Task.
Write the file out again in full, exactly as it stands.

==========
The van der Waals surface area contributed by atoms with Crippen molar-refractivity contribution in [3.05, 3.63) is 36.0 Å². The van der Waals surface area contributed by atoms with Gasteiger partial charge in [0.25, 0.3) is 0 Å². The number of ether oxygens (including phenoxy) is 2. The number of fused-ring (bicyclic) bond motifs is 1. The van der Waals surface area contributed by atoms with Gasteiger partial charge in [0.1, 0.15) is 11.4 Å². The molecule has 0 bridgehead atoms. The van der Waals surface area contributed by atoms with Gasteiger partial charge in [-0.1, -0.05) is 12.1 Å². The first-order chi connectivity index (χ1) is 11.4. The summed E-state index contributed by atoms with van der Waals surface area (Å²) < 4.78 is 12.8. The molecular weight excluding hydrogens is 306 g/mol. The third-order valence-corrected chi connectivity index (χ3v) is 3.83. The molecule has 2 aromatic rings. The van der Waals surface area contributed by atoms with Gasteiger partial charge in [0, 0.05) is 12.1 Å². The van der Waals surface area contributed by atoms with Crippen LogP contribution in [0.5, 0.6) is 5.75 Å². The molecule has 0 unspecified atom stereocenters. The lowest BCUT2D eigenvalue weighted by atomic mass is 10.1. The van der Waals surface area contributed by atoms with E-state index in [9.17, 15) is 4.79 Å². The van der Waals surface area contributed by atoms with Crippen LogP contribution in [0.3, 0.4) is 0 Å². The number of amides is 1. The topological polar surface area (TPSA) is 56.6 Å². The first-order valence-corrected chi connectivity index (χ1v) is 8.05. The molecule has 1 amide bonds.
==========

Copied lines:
The van der Waals surface area contributed by atoms with Crippen molar-refractivity contribution in [3.05, 3.63) is 36.0 Å². The van der Waals surface area contributed by atoms with Gasteiger partial charge in [0.25, 0.3) is 0 Å². The number of ether oxygens (including phenoxy) is 2. The number of fused-ring (bicyclic) bond motifs is 1. The van der Waals surface area contributed by atoms with Gasteiger partial charge in [0.1, 0.15) is 11.4 Å². The molecule has 0 bridgehead atoms. The van der Waals surface area contributed by atoms with Gasteiger partial charge in [-0.1, -0.05) is 12.1 Å². The first-order chi connectivity index (χ1) is 11.4. The summed E-state index contributed by atoms with van der Waals surface area (Å²) < 4.78 is 12.8. The molecular weight excluding hydrogens is 306 g/mol. The third-order valence-corrected chi connectivity index (χ3v) is 3.83. The molecule has 2 aromatic rings. The van der Waals surface area contributed by atoms with Gasteiger partial charge in [0, 0.05) is 12.1 Å². The van der Waals surface area contributed by atoms with Crippen LogP contribution in [0.5, 0.6) is 5.75 Å². The molecule has 0 unspecified atom stereocenters. The lowest BCUT2D eigenvalue weighted by atomic mass is 10.1. The van der Waals surface area contributed by atoms with E-state index in [9.17, 15) is 4.79 Å². The van der Waals surface area contributed by atoms with Crippen LogP contribution in [0.3, 0.4) is 0 Å². The number of amides is 1. The topological polar surface area (TPSA) is 56.6 Å². The first-order valence-corrected chi connectivity index (χ1v) is 8.05. The molecule has 1 amide bonds.